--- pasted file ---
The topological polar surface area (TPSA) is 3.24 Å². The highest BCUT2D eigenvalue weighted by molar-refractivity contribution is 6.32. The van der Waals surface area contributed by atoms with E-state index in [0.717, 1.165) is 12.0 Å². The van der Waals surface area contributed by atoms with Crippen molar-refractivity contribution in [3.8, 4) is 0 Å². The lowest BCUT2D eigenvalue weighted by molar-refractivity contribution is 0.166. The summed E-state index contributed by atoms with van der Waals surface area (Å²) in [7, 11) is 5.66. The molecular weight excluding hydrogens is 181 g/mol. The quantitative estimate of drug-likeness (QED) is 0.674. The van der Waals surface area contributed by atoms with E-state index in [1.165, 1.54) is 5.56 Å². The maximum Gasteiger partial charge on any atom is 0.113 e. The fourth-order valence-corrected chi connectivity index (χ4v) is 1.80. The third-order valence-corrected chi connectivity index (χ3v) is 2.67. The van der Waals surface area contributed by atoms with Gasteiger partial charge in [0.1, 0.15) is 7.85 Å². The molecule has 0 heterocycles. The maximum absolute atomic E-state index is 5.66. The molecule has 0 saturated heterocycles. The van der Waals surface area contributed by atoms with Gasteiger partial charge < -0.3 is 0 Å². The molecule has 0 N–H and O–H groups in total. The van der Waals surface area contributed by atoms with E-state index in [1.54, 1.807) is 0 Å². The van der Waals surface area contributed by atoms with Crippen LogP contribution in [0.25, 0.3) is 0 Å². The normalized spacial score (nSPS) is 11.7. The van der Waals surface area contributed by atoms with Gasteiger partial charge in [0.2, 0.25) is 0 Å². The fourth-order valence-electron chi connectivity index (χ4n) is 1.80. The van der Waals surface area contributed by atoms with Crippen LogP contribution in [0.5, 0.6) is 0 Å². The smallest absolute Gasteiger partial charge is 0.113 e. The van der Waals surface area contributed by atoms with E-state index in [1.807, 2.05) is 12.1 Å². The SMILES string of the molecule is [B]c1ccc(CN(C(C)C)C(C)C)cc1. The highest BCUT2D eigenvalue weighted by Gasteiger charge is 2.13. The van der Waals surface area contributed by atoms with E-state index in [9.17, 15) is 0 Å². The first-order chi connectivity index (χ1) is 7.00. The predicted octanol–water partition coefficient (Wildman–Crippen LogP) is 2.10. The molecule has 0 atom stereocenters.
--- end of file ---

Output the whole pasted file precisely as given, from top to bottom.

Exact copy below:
The topological polar surface area (TPSA) is 3.24 Å². The highest BCUT2D eigenvalue weighted by molar-refractivity contribution is 6.32. The van der Waals surface area contributed by atoms with E-state index in [0.717, 1.165) is 12.0 Å². The van der Waals surface area contributed by atoms with Crippen molar-refractivity contribution in [3.8, 4) is 0 Å². The lowest BCUT2D eigenvalue weighted by molar-refractivity contribution is 0.166. The summed E-state index contributed by atoms with van der Waals surface area (Å²) in [7, 11) is 5.66. The molecular weight excluding hydrogens is 181 g/mol. The quantitative estimate of drug-likeness (QED) is 0.674. The van der Waals surface area contributed by atoms with E-state index in [1.165, 1.54) is 5.56 Å². The maximum Gasteiger partial charge on any atom is 0.113 e. The fourth-order valence-corrected chi connectivity index (χ4v) is 1.80. The third-order valence-corrected chi connectivity index (χ3v) is 2.67. The van der Waals surface area contributed by atoms with Gasteiger partial charge in [0.1, 0.15) is 7.85 Å². The molecule has 0 heterocycles. The maximum absolute atomic E-state index is 5.66. The molecule has 0 saturated heterocycles. The van der Waals surface area contributed by atoms with Gasteiger partial charge < -0.3 is 0 Å². The molecule has 0 N–H and O–H groups in total. The van der Waals surface area contributed by atoms with E-state index in [1.54, 1.807) is 0 Å². The van der Waals surface area contributed by atoms with Crippen LogP contribution in [0.25, 0.3) is 0 Å². The normalized spacial score (nSPS) is 11.7. The van der Waals surface area contributed by atoms with Gasteiger partial charge in [0.2, 0.25) is 0 Å². The fourth-order valence-electron chi connectivity index (χ4n) is 1.80. The van der Waals surface area contributed by atoms with Crippen LogP contribution in [0.5, 0.6) is 0 Å². The smallest absolute Gasteiger partial charge is 0.113 e. The van der Waals surface area contributed by atoms with E-state index in [1.807, 2.05) is 12.1 Å². The SMILES string of the molecule is [B]c1ccc(CN(C(C)C)C(C)C)cc1. The highest BCUT2D eigenvalue weighted by Gasteiger charge is 2.13. The van der Waals surface area contributed by atoms with E-state index in [9.17, 15) is 0 Å². The first-order chi connectivity index (χ1) is 7.00. The predicted octanol–water partition coefficient (Wildman–Crippen LogP) is 2.10. The molecule has 0 atom stereocenters.